[Cindy] Neighbor said evolution is a theory and since science is theory-based, it should be taught in science classes.
“Intelligent Design is not a theory and there are no facts to back it,” she said. “It might be something for other courses to look at, but I don’t believe it belongs in the sciences.”
[Mark] Lassalle said he wouldn’t have a problem with Intelligent Design being introduced into science classes if other theories, such as evolution, are also introduced.
I enthusiastically endorse incumbent Cindy Neighbor. Not only does she understand science, but she wants to reintroduce foreign language to elementary schools. I don’t care strongly about that, but I don’t see any argument against it, and there are lots of reasons to introduce young kids to foreign languages, even if it doesn’t stick.
And Cindy’s line is exactly right. Most of these candidates manage to put together a halfway decent paragraph that equivocates on science and faith and everything under the sun.
“Intelligent Design is not a theory and there are no facts to back it. … I don’t believe it belongs in the sciences.”
I’d like to quote Arlo Guthrie, in Alice’s Restaurant:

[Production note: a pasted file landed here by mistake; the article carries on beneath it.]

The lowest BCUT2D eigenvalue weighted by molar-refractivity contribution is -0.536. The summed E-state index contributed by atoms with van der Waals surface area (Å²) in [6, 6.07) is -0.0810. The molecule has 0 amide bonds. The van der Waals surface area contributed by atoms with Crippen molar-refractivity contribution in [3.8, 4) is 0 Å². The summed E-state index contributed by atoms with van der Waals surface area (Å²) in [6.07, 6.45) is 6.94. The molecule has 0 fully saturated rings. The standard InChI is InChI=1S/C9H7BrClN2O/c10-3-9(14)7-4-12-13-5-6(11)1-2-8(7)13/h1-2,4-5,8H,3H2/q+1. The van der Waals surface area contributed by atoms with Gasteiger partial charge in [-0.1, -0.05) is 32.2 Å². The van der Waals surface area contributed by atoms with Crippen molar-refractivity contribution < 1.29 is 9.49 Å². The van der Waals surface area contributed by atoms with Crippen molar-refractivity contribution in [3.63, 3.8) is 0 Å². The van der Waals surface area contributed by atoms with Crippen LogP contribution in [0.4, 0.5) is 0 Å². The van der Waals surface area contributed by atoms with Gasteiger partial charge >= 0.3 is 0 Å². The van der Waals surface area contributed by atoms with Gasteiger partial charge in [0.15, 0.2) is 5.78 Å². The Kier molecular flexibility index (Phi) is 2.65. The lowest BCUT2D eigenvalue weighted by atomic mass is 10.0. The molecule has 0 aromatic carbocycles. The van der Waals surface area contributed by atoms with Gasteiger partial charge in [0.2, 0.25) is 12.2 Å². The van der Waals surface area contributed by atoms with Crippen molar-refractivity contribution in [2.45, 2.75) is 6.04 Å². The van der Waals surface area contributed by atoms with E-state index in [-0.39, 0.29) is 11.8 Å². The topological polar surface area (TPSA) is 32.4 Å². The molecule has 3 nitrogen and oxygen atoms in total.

You know, if one person, just one person does it they may think he’s really sick and they won’t take him.
And if two people, two people do it, in harmony, they may think they’re both faggots and they won’t take either of them.
And three people do it, three, can you imagine, three people walking in singin’ a bar of Alice’s Restaurant and walking out. They may think it’s an organization.
And can you, can you imagine fifty people a day, I said fifty people a day walking in singin a bar of Alice’s Restaurant and walking out. And friends they may thinks it’s a movement.
And that’s what it is , the Alice’s Restaurant Anti-Massacre Movement, and all you got to do to join is sing it the next time it come’s around on the guitar.
Wouldn’t a movement be nice? If fifty people a day walking into school boards, press offices, and legislatures saying “Intelligent Design is not a theory and there are no facts to back it. … I don’t believe it belongs in the sciences.” and walked out, they may think it’s a movement.
And friends, that’s what it is. The Thoughts from Kansas Pro-Science Movement. All you got to do to join is sing it the next time the anti-science roadshow rolls through your town. With feeling. (If you want to do more, we do take donations through the Amazon wish-list in the right column.)